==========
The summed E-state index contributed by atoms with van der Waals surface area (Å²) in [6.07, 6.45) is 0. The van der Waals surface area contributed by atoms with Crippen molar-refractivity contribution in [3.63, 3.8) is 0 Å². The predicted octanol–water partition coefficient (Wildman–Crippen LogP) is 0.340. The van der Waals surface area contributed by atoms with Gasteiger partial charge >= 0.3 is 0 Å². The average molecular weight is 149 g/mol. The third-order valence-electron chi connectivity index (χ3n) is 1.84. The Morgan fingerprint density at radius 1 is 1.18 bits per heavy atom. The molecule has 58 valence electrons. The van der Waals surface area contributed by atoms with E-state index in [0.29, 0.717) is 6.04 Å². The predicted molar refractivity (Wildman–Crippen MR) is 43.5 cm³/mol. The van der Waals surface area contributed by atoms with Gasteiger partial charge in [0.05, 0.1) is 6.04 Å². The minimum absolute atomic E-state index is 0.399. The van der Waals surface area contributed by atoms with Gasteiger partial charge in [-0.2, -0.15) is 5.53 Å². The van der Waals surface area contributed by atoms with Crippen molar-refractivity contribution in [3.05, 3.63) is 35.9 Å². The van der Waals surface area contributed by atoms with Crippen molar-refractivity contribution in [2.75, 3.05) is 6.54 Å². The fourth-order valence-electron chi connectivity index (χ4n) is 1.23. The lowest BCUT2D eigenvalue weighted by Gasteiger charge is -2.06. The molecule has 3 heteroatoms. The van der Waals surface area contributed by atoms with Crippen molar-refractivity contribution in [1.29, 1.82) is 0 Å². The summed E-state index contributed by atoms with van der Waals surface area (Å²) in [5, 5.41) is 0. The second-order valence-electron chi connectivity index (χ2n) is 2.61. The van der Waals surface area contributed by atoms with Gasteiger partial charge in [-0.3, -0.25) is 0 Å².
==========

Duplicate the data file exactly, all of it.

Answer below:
The summed E-state index contributed by atoms with van der Waals surface area (Å²) in [6.07, 6.45) is 0. The van der Waals surface area contributed by atoms with Crippen molar-refractivity contribution in [3.63, 3.8) is 0 Å². The predicted octanol–water partition coefficient (Wildman–Crippen LogP) is 0.340. The van der Waals surface area contributed by atoms with Gasteiger partial charge >= 0.3 is 0 Å². The average molecular weight is 149 g/mol. The third-order valence-electron chi connectivity index (χ3n) is 1.84. The Morgan fingerprint density at radius 1 is 1.18 bits per heavy atom. The molecule has 58 valence electrons. The van der Waals surface area contributed by atoms with E-state index in [0.29, 0.717) is 6.04 Å². The predicted molar refractivity (Wildman–Crippen MR) is 43.5 cm³/mol. The van der Waals surface area contributed by atoms with Gasteiger partial charge in [0.05, 0.1) is 6.04 Å². The minimum absolute atomic E-state index is 0.399. The van der Waals surface area contributed by atoms with Gasteiger partial charge in [-0.2, -0.15) is 5.53 Å². The van der Waals surface area contributed by atoms with Crippen molar-refractivity contribution in [3.05, 3.63) is 35.9 Å². The van der Waals surface area contributed by atoms with Crippen molar-refractivity contribution in [2.75, 3.05) is 6.54 Å². The fourth-order valence-electron chi connectivity index (χ4n) is 1.23. The lowest BCUT2D eigenvalue weighted by Gasteiger charge is -2.06. The molecule has 3 heteroatoms. The van der Waals surface area contributed by atoms with Crippen molar-refractivity contribution in [1.29, 1.82) is 0 Å². The summed E-state index contributed by atoms with van der Waals surface area (Å²) in [5, 5.41) is 0. The second-order valence-electron chi connectivity index (χ2n) is 2.61. The van der Waals surface area contributed by atoms with Gasteiger partial charge in [-0.3, -0.25) is 0 Å².